Anthrax Persecution

15:39 Thu 22 Apr 2010
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You may remember the antrax mailings of late 2001. From 2002 to 2006, the FBI seems to have spent much of its time focusing on Steven Hatfill, who was later dropped as a suspect. However, while investigating Hatfill, they also apparently waged a campaign of harassment against him, as detailed in “The Wrong Man”.

Hatfill was able to sue the Justice Department (and others) for ruining his reputation, gaining a $5.82 million settlement. So from that perspective it appears that “the system worked”, with Hatfill able to gain compensation for the damage done to him. However, he had to undergo years of was is clearly persectution first. Furthermore, there are two things outlined in the article that I find particularly disturbing. The first is government interference in his work life:

Hatfill was fired from SAIC. The official explanation given was that he had failed to maintain a necessary security clearance; the real reason, he believes, was that the government wanted him fired. He immediately landed the associate directorship of a fledgling Louisiana State University program designed to train firefighters and other emergency personnel to respond to terrorist acts and natural disasters, a job that would have matched the $150,000 annual salary he’d been getting at SAIC. But after Justice Department officials learned of Hatfill’s employment, they told LSU to “immediately cease and desist” from using Hatfill on any federally funded program. He was let go before his first day. Other prospective employment fell through. No one would return his calls. One job vanished after Hatfill emerged from a meeting with prospective employers to find FBI agents videotaping them.

—David Freed. “The Wrong Man”. The Atlantic, May 2010.

Now, one could look at this and claim it makes sense, that if the Justice Department are sure he was responsible for the attacks, they couldn’t in good conscience have him drawing a salary originating in federal funds. And once you start down that path, why let him get paid by anyone?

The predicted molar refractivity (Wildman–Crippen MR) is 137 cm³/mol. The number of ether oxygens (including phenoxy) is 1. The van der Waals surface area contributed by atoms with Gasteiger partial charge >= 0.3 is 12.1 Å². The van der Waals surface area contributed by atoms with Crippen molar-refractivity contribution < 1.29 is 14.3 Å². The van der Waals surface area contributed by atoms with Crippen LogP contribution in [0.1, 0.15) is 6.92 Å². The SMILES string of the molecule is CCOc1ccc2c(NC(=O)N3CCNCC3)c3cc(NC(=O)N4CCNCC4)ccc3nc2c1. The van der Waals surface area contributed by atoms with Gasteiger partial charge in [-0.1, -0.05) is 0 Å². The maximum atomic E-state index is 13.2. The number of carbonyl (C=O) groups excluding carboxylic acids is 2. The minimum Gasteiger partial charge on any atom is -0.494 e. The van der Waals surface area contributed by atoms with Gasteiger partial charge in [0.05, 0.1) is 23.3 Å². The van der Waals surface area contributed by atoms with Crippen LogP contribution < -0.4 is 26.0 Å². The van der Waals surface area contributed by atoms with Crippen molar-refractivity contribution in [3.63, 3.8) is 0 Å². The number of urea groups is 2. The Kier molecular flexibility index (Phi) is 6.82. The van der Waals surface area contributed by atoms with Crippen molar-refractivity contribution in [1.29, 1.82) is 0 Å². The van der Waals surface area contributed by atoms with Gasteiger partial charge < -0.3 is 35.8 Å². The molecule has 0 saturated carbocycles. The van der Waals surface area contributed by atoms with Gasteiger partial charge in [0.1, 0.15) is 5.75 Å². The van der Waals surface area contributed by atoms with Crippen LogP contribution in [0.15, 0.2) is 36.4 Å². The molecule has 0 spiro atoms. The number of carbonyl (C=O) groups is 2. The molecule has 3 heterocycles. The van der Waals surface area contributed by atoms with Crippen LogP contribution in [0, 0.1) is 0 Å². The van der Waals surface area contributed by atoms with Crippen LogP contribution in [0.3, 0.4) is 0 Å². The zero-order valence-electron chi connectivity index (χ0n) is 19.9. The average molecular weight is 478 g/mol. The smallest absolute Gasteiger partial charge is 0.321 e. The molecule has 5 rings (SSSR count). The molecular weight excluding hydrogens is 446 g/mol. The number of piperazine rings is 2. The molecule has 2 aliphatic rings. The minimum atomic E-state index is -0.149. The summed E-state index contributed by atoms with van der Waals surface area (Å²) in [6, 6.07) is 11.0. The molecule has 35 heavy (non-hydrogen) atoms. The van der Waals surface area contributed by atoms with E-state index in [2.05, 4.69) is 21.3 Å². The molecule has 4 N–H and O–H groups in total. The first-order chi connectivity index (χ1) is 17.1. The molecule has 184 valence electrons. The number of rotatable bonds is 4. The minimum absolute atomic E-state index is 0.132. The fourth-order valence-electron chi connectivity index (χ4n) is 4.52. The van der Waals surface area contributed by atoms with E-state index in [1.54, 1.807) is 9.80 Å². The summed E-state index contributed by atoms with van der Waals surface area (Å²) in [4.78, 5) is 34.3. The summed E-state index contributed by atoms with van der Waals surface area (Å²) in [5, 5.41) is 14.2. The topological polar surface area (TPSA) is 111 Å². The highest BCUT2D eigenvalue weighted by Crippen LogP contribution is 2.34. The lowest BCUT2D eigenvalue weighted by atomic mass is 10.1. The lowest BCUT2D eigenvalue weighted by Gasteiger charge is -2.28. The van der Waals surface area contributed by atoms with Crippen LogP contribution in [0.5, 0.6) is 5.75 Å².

Of course, the problem is pretty clear: what if they’re wrong? This is the whole reason why a “justice system” exists, to try to ensure that people are only punished if they’ve actually committed crimes. Furthermore, the justice system is supposed to be the entire manager of that process—that is, if it punishes someone, that should be their total punishment, and additional other punishment (such as being prevented from working) should be unnecessary.

One would ideally hope that the Justice Department as a whole, and the individuals working within it, would have some clue about this. Instead, they applied pressure to prevent Hatfill from working, which seems awfully like extra-judicial punishment to me.

It should be clear how dangerous that is. Allowing government officials to apply such pressure without having to prove anything is a recipe for abuse.

The most disturbing incident in my view, however, is this one:

[...] FBI agents in a Dodge Durango, trying to keep up with them, blew through a red light in a school zone with children present. Hatfill says he got out of his car to snap a photo of the offending agents and give them a piece of his mind. The Durango sped away—running over his right foot. Hatfill declined an ambulance ride to the hospital; unemployed, he had no medical insurance. When Washington police arrived, they issued him a ticket for “walking to create a hazard.” The infraction carried a $5 fine. Hatfill would contest the ticket in court and lose. The agent who ran over his foot was never charged.

—David Freed. “The Wrong Man”. The Atlantic, May 2010.

I find this even more disturbing because the injustice is so apparent, because there is no excuse for this whatsoever, because the lack of accountability borders on the insane, and because of the apparent immediate (and instinctive) collusion by the various authorities involved.

Even if Hatfill had been responsible for the anthrax attacks, it would still have been both wrong and illegal for FBI agents to run over his foot. Since no proof of his being the anthrax mailer seems to exist, that makes him an innocent citizen, and innocent citizens shouldn’t suffer random assaults by government agents.

Now, when the Washington police showed up, their actions are profoundly wrong. This is compounded by the fact that Hatfill would lose the case in court. While it’s vaguely possible that he bore some responsibility for getting his foot run over, the driver’s culpability is almost guaranteed to be greater… and the driver was never charged. It seems unlikely that this would have been the case if they hadn’t been an FBI agent.

Hatfill’s comment on this? “This is a police state. The government can pretty much do whatever it wants.” Not 100% true—else he wouldn’t have been able to sue for a settlement—but far, far closer to the truth than most people would care to admit.

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